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Good news report from Canada
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24 March 2007
20 March was the 20th day of the ninth month of Canadian national consciousness rising to invincibility, as indicated by the following press reports:
20 March 2007
The National Post - Tax breaks aplenty (19 March 2007) There were plenty of new tax measures in the budget. The most significant of these is the new child tax credit, that works out to a maximum benefit of $310 per child. This is in addition to the Universal Child Care Benefit that provides $100 per month for each child under six. The age credit has been raised for low and middle-income seniors. The life-time capital gains exemption has been raised to $750,000 from $500,000 for small-business owners and farmers. And more than a million low-income Canadians will receive tax benefits of up to $500 a year for individuals or $1,000 for families.
From a Globe and Mail report on this: The federal budget includes new incentives for buying new hybrid cars or other fuel efficient vehicles. The incentives would be worth up to $2,000 and can be combined with similar offers by several provinces, reducing the purchase costs of hybrids by as much as $4,000. The measure, combined with incentives for renewable fuel production, places vehicle pollution as the top target of the government's environmental spending plan.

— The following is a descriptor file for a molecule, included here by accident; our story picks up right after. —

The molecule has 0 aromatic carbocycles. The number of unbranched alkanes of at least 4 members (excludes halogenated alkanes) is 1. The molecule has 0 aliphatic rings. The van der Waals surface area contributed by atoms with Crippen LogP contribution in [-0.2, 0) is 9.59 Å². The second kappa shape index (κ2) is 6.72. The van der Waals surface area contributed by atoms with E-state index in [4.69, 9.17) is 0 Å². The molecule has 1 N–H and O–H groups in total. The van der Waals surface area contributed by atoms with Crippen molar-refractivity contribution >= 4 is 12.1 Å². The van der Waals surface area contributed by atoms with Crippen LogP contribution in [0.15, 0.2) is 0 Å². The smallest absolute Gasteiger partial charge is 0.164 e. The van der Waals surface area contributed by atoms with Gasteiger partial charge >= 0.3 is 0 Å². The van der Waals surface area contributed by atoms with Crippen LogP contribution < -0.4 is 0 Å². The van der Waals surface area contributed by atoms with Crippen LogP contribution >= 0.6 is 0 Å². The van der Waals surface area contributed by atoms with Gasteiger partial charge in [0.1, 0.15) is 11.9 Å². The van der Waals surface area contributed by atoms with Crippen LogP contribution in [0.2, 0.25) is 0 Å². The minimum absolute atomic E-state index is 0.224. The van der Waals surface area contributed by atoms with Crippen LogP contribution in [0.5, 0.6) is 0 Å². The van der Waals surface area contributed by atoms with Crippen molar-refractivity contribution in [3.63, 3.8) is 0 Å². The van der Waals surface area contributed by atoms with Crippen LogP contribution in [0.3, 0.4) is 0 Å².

The National Post - Manufacturers get boost (20 March 2007) The centrepiece of corporate tax measures in the federal budget is a $1.3-billion tax break for manufacturing over the next two fiscal years. Manufacturing businesses can claim an accelerated capital cost allowance at a rate of 50%, allowing them to completely write off their new investments in equipment over the two years. Other measures include a push to get provinces to eliminate capital taxes and harmonize sales taxes with the federal GST. These and previous measures would cut the overall tax burden on business investment to 21.1% by 2011 from 31.1% now, making it the lowest in the G7, as stated in the budget. The surplus amounted to $14.1 billion for 2006-2007, double the November estimates.
The Globe and Mail - Taxes: Ottawa to exempt stock donations to private foundations (19 March 2007) Buoyed by the success of the removal of the capital gains tax when an investor donates stock to charity, the government is broadening that tax benefit to the donation of stock to private foundations. In last year's budget, Ottawa eliminated capital gains tax on donations of publicly listed securities to public charities. The government said there has been a significant increase in such donations, surpassing $300 million in the 10 months since the measure took effect.
Canadian Press - Economy keeps spitting out more cash even as government accelerates spending (19 March 2007) Finance Minister Jim Flaherty projects GDP growth of 2.3 per cent this year and is predicting that government revenues will keep rising each year until at least 2010. The biggest contributor to economic growth is the Canadian worker, who is purchasing goods at a record rate. The key weak sector remains manufacturing. But even here the picture is brightening. Manufacturers' profit margin last fall was slightly above its historical average.